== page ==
Output Afterhours: Ryan, UX Designer
Every edition of Output Afterhours gives a glimpse into the people who make our tools come to life. Meet UX designer Ryan.

Meet our crew! Every edition of Output Afterhours gives a glimpse into the people who make our tools come to life. On deck is Ryan, a UX designer, lover of analog synths, and devoted dad. Get a peek behind the sounds at Output.

What do you do at Output?

I got brought in as our first dedicated user experience (UX) designer to work on our upcoming releases. I spend a lot of time working on the path that users take to complete actions, arranging what goes on each page of our software, and crafting the details of the interactions. Basically, I go in deep on maximizing our users’ creative capabilities with our products and making the experience as easy and obvious as possible.

What does a day in the life at Output look like?

My day is split fairly evenly between designing new material and overseeing the build process for finished designs, which we call developer hand-off. For new designs, we build out a strategy with lots of research and development, create features and copy as needed, then design wireframes from that work.

For the hand-off stuff, I check over the work that’s being built and give notes, and often get notes back myself, and then return to the design phase. Product teams need to design for the man-hours and schedule of their developers, so this part of my job also includes discussion and exploration of how to design features and solutions that can reasonably get built-in code.

“We do a lot of iteration before we release anything. Being a UX designer isn’t a one-man job at Output, so this whole process is all about collaboration.”

What was your starting point in music?

In high school, I played jazz guitar and wrote songs for my emo band. During that time I became “that guy” in my band who handled recording stuff. That led to dabbling a bit in Pro Tools when I was in college. Back then, Pro Tools came with a free version of Ableton Live 4, so that got me started with messing around in some sound synthesis principles using Simpler and Impulse.

Then, in my senior year of college, I took a class on synthesis. There was this locked door that sat at the dead-end of a winding hallway in our music building, and behind it were a bunch of ’70s couches, an ARP 2600, a Moog modular, and more. Everyone who took the class got the code to the door and could go in and jam on analog synths whenever we wanted.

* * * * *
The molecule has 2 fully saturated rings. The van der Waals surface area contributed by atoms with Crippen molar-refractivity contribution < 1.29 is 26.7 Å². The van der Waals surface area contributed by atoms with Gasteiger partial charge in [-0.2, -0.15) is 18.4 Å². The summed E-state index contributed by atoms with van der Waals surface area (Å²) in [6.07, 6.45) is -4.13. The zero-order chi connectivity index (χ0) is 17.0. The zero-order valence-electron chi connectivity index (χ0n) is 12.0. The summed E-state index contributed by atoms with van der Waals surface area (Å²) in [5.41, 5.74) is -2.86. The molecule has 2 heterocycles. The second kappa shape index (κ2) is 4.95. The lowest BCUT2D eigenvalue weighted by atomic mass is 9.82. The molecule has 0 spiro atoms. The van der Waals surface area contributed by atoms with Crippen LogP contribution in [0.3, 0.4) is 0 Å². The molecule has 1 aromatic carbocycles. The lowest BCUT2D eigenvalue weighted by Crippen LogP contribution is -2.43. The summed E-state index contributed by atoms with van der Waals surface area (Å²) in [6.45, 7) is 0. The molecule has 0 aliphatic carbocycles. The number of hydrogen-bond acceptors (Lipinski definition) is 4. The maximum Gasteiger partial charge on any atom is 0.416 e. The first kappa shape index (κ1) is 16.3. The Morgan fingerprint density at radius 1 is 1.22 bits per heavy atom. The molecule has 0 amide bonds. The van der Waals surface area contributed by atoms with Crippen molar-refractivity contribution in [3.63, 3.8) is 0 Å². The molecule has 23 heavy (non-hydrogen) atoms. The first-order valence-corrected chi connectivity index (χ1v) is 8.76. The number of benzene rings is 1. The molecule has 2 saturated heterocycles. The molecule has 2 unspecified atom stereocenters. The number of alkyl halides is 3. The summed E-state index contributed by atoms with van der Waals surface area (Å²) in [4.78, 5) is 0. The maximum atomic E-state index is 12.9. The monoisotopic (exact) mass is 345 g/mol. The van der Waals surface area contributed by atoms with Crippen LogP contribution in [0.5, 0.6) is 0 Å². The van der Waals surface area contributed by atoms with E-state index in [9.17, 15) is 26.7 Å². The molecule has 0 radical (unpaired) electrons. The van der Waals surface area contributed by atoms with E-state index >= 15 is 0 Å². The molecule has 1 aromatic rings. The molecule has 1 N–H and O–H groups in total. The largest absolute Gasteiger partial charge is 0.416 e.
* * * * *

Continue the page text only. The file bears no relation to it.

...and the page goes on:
That kind of set my whole life in the direction I’ve been in for the past 11 years. Getting into synths led to doing sound design and editing, as well as making music on my computer for commercials and short films. That brought me to Los Angeles where I met my wife, got into UX design, and had a baby. Thanks, ARP 2600!

How do you balance all of your creative endeavors?

I have a 7-month-old son right now, so the thing I am balancing at the moment is work and family. There’s no trick to it, it’s just about setting priorities and sticking to a schedule. I watch Indy in the mornings and rush home every day to give him a bath and read him his bedtime story. If I get to see him twice a day, then I feel like life is pretty groovy. Output is really supportive of me being a new parent, so that helps.

Outside of parenthood, I usually try to keep at least one creative personal project going at all times. I bounce between writing, drawing, painting, and making music. What I do at work requires creative energy, and to me, creative endeavors have a synergistic effect on one another. If I’m only focused on one thing for too long, I think there’s a danger of getting flat or running out of energy. I guess I am a creative person who needs a bit of distraction to be productive. So, I try to have at least two creative things going on in my life if there’s going to be any at all.


What is the most beautiful sound in the world?

Maybe some of the sounds that glass makes? Thin glass shattering is a nice sound or a lightbulb popping. There’s a sound that two glass cups make as they are brought together that I’ve always loved; it’s kind of a ramp-up noise as the cups bounce faster and tighter, then finally settle next to each other. I think they used it for a Star Wars creature in one of the prequels. I also love the sound the bad guys make in Metal Slug when they die. They make a very satisfying “waauggh!” If I was a sound editor for TV, that would be my Wilhelm scream. You would hear it everywhere.

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